Seattle University's student newspaper since 1933

The Spectator

Seattle University's student newspaper since 1933

The Spectator

Seattle University's student newspaper since 1933

The Spectator

The Grace Space: Music Documentaries to Watch Now

    A few weeks ago, a documentary titled “Mistaken for Strangers” was released in theaters on demand and iTunes. The film focuses primarily on the brotherly relationship between Matt and Tom Berninger, the former being the lead vocalist of American indie rock band The National and the latter a filmmaker.

    The film, which has received a great deal of positive reviews since its release, is only one of the newly released and upcoming films that focus on music. While we all wait to watch Andre 3000 as Jimi Hendrix in “All Is By My Side” and the M.I.A. documentary regarding her Super Bowl controversy, here are some other music documentaries and films to view and enjoy—get to rocking!

    Focuses on: 1970s rock band Death
    Although the band may not be a household name, their story is fascinating: Death was made up of three musician brothers, born to a Baptist preacher and his wife in 1950s Detroit, who wanted to emerge as a budding rock/funk band as teenagers. The film was shown at last year’s SIFF as well, and helped lead to the band’s eventual reunion and tour.

    Focuses on: John Lennon/ The Beatles’ secretary Freda Kelly
    If you’re a fan of The Beatles, you probably already know of these two documentaries. The first focuses on the late Lennon as he moved from the popular English rock band to his solo career. The latter focuses on the group’s former secretary, who bore witness to the group’s music and cultural history while not exploiting anything from her insider perspective.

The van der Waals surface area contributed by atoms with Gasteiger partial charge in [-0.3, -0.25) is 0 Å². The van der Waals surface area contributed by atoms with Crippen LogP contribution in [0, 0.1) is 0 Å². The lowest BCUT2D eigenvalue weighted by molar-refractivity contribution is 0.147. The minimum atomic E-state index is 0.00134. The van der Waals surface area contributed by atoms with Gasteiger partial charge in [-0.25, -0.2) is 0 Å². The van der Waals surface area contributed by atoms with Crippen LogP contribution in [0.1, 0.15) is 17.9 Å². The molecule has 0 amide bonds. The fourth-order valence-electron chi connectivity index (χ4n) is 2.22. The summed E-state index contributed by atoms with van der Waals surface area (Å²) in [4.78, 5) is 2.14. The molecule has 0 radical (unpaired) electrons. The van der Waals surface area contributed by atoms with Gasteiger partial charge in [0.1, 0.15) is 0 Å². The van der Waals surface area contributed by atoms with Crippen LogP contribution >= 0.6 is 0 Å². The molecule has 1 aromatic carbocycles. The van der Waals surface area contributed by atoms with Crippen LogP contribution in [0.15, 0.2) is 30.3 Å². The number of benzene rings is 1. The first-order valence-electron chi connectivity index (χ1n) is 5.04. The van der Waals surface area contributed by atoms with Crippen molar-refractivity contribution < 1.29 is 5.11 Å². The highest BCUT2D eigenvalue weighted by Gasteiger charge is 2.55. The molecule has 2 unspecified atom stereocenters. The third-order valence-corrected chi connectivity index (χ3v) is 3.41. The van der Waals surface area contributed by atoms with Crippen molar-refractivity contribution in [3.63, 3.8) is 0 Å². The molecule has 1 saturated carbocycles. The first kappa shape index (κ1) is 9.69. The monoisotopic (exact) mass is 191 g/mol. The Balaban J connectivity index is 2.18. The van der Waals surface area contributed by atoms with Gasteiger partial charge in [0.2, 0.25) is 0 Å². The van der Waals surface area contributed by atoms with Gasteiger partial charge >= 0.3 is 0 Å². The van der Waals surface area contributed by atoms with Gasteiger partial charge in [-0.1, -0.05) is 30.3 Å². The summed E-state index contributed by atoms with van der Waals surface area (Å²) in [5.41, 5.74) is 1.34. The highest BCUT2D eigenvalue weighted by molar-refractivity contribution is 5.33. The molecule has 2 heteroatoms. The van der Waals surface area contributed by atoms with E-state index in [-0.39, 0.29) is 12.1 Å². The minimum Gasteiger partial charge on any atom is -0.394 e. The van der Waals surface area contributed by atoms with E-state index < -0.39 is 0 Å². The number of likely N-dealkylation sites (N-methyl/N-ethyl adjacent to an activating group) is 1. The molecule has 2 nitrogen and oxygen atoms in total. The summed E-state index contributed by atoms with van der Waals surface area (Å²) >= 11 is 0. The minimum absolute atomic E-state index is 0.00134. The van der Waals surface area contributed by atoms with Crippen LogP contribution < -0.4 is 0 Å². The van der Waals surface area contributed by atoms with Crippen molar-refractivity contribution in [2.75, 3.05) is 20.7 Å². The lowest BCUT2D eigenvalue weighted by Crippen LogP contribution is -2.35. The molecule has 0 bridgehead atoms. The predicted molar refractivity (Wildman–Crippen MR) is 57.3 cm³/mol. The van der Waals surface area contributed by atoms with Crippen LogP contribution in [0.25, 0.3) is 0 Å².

Focuses on: Wilco
    The black-and-white film focuses on the popular alt-country rock band as they created and distributed their fourth studio album “Yankee Hotel Foxtrot.” Aside from showing the awesomeness of the band, the documentary also demonstrates the typically difficult politics between bands and their record labels.

    Focuses on: The Flaming Lips
    If you have ever heard of the craziness of The Flaming Lips, ranging from their show props to their record for most like shows in 24 hours, you’ll most likely be interested in seeing this almost 10 year-old documentary. The very real affect of drugs is a large theme in the film, demonstrating just how drastically drugs like heroin can affect musicians and their families.

    SOUND CITY (2013)
    Focuses on: Sound City Studios in Los Angeles
    Directed and produced by Dave Grohl, the documentary focuses on the history of the studio, hosting artists like Nirvana, Red Hot Chili Peppers and Tom Petty before closing up in 2011. The studio’s documentary demonstrates a lot of its 42 year-old history, and the film shows a lot of impressive appearances from the music industry, including Lindsey Buckingham, Barry Manilow and Trent Reznor.

    Focuses on: Pussy Riot
    After all the insanity revolving around the Pussy Riot court cases in 2010, the group has become one of the most popular feminist musical groups in the world. The film unfortunately does not feature interviews with any of the actual band members, but is a helpful addition to all that members Nadezhda Tolokonnikova and Maria Alyokhina have done since being released in December.

    HYPE! (1996)
    Focuses on: The popularity of grunge rock
    An important film for the Seattle music scene, “Hype!” shows the grunge-rock movement from the early to mid-1990s in the U.S. Featuring interviews from local bands (primarily based on their connection to Sub Pop Records), we see bands like Mudhoney, Pearl Jam and Soundgarden share their vision of the popular genre throughout the 87 minute feature.

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    • T

      Tessa Dunn
      Apr 21, 2014 at 1:48 am

      A band called Death were awesome! watched the documentary today and grabbed hold of the album. seriously good!! more documentaries about music at